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From Health Law Daily, July 31, 2014

Chef Boyardee learns to read, ‘No MSG’ means ‘No MSG’

By Bryant Storm, JD

A consumer class action challenging ConAgra Foods, Inc.’s (ConAgra) Chef Boyardee Mac & Cheese (Chef Boyardee) labeling practices will continue after a district court held that the class’s state law claims were not preempted by federal law. The court reasoned that because an FDA interpretation of the phrase “No MSG” found on the agency’s website meant that the allegedly misleading labeling rendered the product “misbranded” under California and federal law, there was no preemption and the class action could continue (Peterson v ConAgra Foods, Inc., July 29, 2014, Lorenz, M).

Preemption. Under the federal Food, Drug, and Cosmetic Act (FDC Act) (21 U.S.C. sec. 393(b)(2)(A)), the FDA is given authority to protect public health by regulating labeling in the food industry. Under the Nutrition Labeling and Education Act (NLEA) (21 U.S.C. sec. 343-1) the FDC Act was amended to grant further authority to the FDA to develop regulatory standards for food labels. The NLEA also amended the FDC Act by adding a preemption provision that prohibits states from developing additional food labeling regulations. In other words, the only permissible state labeling requirements are those that mirror the federal requirements found in the NLEA.

Chef Boyardee. Eric Peterson, a member of a class action, purchased Chef Boyardee Mac & Cheese. The product he purchased expressly stated that it had “No MSG” or “No MSG Added” on its label. Peterson allegedly purchased the Chef Boyardee product relying on the “No MSG” representations and indicated that he would not have purchased the product had he known the Chef Boyardee actually contained MSG. The class action asserted that ConAgra’s labeling violated California consumer, advertising, competition, and commercial laws. ConAgra responded by contending that the state law claims were preempted because they usurped the FDA’s exclusive authority to regulate food labels.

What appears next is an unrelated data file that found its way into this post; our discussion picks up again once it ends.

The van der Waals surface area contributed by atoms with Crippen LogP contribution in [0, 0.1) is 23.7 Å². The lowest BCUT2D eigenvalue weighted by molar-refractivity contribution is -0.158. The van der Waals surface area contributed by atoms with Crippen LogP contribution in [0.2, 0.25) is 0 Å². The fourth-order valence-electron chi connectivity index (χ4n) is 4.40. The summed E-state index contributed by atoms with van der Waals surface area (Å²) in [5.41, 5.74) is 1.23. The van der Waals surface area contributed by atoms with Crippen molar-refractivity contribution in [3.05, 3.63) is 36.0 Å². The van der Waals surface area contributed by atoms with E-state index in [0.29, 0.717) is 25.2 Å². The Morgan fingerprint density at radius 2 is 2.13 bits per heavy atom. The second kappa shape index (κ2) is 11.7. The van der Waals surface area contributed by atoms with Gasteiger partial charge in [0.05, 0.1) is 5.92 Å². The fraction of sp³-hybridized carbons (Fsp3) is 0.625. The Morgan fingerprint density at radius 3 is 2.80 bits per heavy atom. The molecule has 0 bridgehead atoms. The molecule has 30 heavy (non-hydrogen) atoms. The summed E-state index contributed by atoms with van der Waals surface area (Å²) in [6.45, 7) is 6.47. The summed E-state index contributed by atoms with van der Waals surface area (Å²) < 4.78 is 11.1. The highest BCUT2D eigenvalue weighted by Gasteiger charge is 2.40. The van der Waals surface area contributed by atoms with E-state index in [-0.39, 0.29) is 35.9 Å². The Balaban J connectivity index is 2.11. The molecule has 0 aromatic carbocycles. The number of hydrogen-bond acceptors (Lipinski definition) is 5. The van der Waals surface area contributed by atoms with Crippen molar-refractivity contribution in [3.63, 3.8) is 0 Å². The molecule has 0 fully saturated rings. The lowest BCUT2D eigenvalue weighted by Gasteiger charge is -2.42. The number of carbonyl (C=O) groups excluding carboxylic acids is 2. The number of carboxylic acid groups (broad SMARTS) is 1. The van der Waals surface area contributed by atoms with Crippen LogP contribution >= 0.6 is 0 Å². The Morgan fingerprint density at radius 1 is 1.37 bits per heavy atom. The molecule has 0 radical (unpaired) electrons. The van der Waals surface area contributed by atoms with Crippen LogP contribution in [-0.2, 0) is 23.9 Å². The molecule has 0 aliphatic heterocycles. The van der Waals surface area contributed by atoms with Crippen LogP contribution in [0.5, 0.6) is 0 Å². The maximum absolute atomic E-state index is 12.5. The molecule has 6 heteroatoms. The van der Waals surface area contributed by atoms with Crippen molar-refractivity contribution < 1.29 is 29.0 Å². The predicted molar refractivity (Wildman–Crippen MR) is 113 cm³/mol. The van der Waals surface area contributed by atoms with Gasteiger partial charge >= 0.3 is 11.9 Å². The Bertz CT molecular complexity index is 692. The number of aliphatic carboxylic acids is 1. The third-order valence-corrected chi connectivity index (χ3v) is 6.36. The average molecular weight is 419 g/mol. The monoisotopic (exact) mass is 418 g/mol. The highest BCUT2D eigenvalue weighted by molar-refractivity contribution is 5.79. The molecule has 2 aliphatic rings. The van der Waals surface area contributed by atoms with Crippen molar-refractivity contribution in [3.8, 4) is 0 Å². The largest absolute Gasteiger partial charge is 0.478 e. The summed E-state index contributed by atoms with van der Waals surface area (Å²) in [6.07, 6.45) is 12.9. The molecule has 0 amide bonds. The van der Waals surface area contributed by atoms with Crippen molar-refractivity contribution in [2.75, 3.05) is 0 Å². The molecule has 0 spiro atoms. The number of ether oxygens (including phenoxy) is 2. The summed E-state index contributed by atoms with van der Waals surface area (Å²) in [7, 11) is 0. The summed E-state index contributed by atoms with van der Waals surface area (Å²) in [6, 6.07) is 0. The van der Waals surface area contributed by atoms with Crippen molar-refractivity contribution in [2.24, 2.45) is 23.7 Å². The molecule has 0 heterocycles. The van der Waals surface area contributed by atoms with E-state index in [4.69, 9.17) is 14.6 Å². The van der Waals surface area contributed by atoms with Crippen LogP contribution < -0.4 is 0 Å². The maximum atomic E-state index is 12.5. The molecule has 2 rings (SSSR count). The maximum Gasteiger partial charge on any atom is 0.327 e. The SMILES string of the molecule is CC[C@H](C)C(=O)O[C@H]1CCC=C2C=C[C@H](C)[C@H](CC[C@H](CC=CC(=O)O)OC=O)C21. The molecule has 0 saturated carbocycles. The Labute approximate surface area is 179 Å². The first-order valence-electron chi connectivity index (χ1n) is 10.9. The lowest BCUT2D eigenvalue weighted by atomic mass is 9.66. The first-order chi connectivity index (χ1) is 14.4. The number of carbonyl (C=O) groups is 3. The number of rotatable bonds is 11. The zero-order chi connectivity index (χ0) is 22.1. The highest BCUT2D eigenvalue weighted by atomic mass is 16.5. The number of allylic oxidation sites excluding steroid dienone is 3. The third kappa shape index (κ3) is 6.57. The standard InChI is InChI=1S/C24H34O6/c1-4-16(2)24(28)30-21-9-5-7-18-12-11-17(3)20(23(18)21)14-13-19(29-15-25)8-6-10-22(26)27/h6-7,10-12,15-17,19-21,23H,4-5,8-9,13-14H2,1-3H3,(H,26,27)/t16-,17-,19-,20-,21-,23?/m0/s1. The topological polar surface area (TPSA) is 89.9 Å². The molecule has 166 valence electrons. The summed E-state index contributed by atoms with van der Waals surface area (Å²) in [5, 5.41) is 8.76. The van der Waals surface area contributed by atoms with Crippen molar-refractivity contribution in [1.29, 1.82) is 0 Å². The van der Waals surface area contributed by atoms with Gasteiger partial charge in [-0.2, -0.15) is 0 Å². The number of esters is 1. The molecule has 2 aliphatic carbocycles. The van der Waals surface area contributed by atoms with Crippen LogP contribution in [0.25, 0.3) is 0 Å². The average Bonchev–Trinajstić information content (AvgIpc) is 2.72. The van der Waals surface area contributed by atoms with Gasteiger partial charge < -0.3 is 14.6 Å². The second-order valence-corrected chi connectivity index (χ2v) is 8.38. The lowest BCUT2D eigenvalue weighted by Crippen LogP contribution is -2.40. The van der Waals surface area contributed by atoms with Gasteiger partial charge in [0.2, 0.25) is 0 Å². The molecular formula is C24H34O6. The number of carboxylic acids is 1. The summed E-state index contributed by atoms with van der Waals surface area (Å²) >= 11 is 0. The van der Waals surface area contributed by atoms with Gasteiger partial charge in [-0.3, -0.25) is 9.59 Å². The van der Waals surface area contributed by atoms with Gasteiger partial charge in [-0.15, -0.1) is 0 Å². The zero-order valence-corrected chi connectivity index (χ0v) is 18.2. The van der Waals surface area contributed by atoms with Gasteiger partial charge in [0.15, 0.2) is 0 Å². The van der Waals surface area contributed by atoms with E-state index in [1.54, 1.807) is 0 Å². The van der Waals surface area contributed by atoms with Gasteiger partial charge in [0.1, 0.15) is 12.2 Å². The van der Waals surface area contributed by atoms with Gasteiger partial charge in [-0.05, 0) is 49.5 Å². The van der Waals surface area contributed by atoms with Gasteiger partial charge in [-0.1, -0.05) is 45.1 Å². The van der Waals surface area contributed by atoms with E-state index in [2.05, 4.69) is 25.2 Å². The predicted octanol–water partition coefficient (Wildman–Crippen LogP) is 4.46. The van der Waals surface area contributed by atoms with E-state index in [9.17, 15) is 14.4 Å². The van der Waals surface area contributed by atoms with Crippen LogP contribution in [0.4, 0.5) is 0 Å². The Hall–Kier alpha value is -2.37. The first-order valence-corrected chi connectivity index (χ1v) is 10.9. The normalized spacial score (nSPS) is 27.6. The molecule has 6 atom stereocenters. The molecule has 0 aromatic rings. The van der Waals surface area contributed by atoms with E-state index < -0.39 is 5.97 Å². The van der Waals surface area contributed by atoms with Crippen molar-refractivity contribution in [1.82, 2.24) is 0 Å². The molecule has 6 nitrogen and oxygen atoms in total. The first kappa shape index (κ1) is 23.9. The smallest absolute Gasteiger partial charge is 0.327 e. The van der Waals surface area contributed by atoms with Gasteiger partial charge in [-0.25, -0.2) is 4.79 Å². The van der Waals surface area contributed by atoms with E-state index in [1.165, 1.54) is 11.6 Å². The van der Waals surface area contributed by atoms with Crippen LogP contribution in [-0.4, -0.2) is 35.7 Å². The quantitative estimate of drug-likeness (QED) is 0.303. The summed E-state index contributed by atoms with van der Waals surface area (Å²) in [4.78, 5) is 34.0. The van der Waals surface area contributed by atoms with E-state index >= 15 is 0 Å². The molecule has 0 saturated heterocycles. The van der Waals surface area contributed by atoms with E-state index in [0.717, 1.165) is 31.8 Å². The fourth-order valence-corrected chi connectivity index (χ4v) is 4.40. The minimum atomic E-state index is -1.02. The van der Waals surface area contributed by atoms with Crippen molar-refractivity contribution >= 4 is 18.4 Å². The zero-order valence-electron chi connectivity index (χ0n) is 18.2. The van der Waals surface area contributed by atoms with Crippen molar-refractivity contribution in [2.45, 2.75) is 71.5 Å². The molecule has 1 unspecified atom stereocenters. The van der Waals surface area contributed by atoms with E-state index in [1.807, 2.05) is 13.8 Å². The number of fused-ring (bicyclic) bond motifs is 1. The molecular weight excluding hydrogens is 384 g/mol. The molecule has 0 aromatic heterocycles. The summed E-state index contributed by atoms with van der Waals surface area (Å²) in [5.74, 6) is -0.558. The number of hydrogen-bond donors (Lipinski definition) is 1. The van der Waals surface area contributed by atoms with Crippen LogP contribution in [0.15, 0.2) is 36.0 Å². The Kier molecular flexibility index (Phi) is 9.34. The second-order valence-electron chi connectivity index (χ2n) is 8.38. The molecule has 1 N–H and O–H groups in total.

Regulations. The court held that there would be no preemption if the Chef Boyardee label would be considered “misbranded” under the FDC Act and California law. The court held that if the labeling requirements found in both laws mirrored one another, there would be no need for preemption and the claims could proceed. To decide whether the label would be considered misbranded under FDA requirements, as well as California law, the court looked to FDA regulations. The federal regulation on MSG labeling, found in 21 C.F.R. sec. 101.22(h)(5), requires that “any monosodium glutamate used as an ingredient in food shall be declared by its common or usual name ‘monosodium glutamate.” Because MSG occurs naturally in some ingredients, the FDA regulation allows those ingredients, such as yeast, to be labeled by their common names. The court held that the regulations left some ambiguity as to whether a label could state “No MSG” when a product included ingredients which naturally contained MSG, even when the product didn’t contain monosodium glutamate as an individual ingredient.

Website. The FDA website answered the court’s inquiry in the agency’s Questions and Answers section. The FDA answer clearly expressed the position that “foods with any ingredient that naturally contains MSG cannot claim “No MSG” or “No added MSG” on their packaging.” The court held that because the FDA regulation on MSG labeling was ambiguous, deference to the FDA’s website was appropriate because the court was permitted to treat the Q & A section as an agency interpretation of an ambiguous regulation.

Mirror. Looking at the California labeling requirements in connection with the FDA interpretation of its MSG labeling regulations, the court decided that both laws plainly forbid labels from representing that a product had “No MSG” when the product included ingredients containing MSG. Because the laws mirrored one another, the court held that the class action could continue. The court placed a slight caveat on its rejection of ConAgra’s attempt to dismiss the lawsuit, stating that the only claims that would survive were those that arose after November 19, 2012, when the FDA published the Q and A on its website.

The case number is 13-cv-3158-L (NLS).

Attorneys: Marc L. Godino(Glancy, Binkow & Goldberg, LLP) for Eric Peterson. David Robert Clark (The Clark Law Firm) for ConAgra Foods, Inc.

Companies: ConAgra Foods, Inc.

MainStory: TopStory LabelingNews AdvertisingNews FDCActNews PreemptionNews FoodNews

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